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POPULAR TIMESSummer; weekends
RESERVE IN ADVANCENo
WAIT TIME WITHOUT RESERVATIONNone
HIGHLIGHTSCobbled medieval streets; Place des Vosges; falafel stands and Jewish delis
METROPont Marie; Hotel de Ville; Saint Paul; Bastille; Chemin Vert; Rambuteau
Once a favorite royal hangout and the traditional Jewish quarter of Paris, this picturesque medieval neighborhood built on a swamp (marais is French for bog) fell into disrepair once the king started hanging out at the Louvre and Versailles, and it wasn’t until the second half of the 20th century that it started to bounce back. These days, gentrification is in full swing, and its cute cobbled streets are lined with posh boutiques, gourmet cafés, falafel stands and kosher delis, and funky galleries. The area is packed with museums, too, including the Jewish History Museum, the Musée Carnavalet (which gives a historic overview of Paris, particularly during the Revolution), the Musée Picasso, and the Centre Pompidou.
GO HERE WITH
A date; friends; family
WHY WE LIKE IT
It’s like a funky little village within the city. We love the higgledy-piggledy medieval streets (this is one of the few places in Paris where they still remain) and the artsy-boho vibes. It’s the perfect spot for an afternoon of shopping and museum hopping or a laidback evening on the town. (And we’re also partial to the delish falafel that the vendors around Rue des Rosiers serve up.) Be sure not to miss a walk around the grassy courtyard of Place des Vosges.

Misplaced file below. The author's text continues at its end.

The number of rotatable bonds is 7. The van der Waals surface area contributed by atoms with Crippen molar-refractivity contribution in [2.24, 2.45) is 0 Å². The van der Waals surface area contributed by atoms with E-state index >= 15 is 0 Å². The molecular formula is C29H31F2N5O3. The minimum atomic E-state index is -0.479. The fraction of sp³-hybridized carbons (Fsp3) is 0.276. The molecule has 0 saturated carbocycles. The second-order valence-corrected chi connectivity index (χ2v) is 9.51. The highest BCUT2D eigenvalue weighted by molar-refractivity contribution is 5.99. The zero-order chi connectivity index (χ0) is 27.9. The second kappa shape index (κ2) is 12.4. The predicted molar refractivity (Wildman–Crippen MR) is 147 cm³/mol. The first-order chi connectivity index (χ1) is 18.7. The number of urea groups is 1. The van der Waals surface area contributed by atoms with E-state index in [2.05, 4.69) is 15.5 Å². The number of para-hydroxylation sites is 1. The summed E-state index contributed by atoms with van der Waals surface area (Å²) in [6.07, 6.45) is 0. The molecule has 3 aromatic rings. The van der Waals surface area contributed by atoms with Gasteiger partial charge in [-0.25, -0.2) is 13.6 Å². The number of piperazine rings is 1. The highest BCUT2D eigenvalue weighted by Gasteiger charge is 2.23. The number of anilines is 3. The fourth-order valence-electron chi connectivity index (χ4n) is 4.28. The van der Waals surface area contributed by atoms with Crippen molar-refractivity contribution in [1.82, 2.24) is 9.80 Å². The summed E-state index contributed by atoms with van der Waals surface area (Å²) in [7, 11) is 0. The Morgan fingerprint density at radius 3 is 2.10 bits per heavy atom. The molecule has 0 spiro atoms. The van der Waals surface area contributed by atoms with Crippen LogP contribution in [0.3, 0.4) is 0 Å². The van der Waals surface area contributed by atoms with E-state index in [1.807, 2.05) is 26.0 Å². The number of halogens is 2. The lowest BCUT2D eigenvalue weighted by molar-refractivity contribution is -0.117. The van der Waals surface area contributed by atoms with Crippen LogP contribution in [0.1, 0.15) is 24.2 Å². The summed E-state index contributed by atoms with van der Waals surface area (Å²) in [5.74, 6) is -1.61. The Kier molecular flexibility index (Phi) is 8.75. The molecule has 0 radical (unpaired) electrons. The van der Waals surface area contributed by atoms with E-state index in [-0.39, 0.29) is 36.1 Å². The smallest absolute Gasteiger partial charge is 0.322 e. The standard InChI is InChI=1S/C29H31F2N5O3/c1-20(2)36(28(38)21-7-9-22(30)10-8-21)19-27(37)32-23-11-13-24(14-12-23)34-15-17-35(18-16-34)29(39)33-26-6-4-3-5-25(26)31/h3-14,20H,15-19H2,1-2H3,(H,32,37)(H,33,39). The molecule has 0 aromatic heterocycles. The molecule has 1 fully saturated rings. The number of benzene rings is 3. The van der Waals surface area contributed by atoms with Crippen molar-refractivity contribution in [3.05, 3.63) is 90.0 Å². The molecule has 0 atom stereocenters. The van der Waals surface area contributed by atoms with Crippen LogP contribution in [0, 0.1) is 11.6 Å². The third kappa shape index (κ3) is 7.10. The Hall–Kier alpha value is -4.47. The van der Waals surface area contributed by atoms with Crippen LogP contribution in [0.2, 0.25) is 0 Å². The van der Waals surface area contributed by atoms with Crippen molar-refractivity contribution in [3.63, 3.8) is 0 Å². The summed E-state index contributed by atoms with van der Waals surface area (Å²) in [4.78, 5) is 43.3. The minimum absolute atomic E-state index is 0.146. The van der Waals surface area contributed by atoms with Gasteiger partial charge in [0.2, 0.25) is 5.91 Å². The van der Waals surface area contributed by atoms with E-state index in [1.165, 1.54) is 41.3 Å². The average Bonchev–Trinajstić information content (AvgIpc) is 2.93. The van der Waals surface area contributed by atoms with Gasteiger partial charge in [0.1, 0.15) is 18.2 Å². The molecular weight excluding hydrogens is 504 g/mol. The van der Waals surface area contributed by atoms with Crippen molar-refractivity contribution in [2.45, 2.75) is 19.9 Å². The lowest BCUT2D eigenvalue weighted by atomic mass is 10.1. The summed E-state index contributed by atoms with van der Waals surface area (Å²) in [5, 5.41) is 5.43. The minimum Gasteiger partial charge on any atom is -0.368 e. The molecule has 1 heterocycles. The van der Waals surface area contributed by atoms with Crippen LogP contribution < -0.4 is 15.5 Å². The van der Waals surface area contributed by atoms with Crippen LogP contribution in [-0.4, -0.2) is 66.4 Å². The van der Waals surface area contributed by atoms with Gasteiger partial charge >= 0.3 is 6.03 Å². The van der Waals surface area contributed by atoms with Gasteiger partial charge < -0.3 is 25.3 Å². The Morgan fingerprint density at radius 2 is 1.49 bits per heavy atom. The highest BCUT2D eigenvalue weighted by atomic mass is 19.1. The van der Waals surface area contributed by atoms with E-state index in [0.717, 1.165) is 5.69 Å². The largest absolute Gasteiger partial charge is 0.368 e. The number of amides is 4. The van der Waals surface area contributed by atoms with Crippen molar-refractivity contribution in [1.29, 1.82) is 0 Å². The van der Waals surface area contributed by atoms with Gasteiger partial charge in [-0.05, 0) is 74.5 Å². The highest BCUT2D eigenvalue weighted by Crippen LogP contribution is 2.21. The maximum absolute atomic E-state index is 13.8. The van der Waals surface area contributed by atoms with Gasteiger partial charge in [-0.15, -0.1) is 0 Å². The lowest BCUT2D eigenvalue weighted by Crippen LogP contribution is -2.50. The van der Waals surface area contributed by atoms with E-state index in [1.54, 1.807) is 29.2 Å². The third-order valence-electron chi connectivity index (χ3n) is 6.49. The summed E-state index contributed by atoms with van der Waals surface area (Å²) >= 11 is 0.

WHAT WE WOULD CHANGE
As gentrification takes hold, many of the artsy types who made this area so cool in the first place are being pushed out.
GOOD TO KNOW
The two centers of the neighborhood are Place des Vosges (which was once a royal palace) and Rue des Rosiers (which was the heart of the Jewish quarter). It’s worth getting a map of the area because the medieval street plan here is more chaotic than around the tidy Haussmannian boulevards elsewhere in the city. Since the 1980s, le Marais has become a center of the gay community in Paris.
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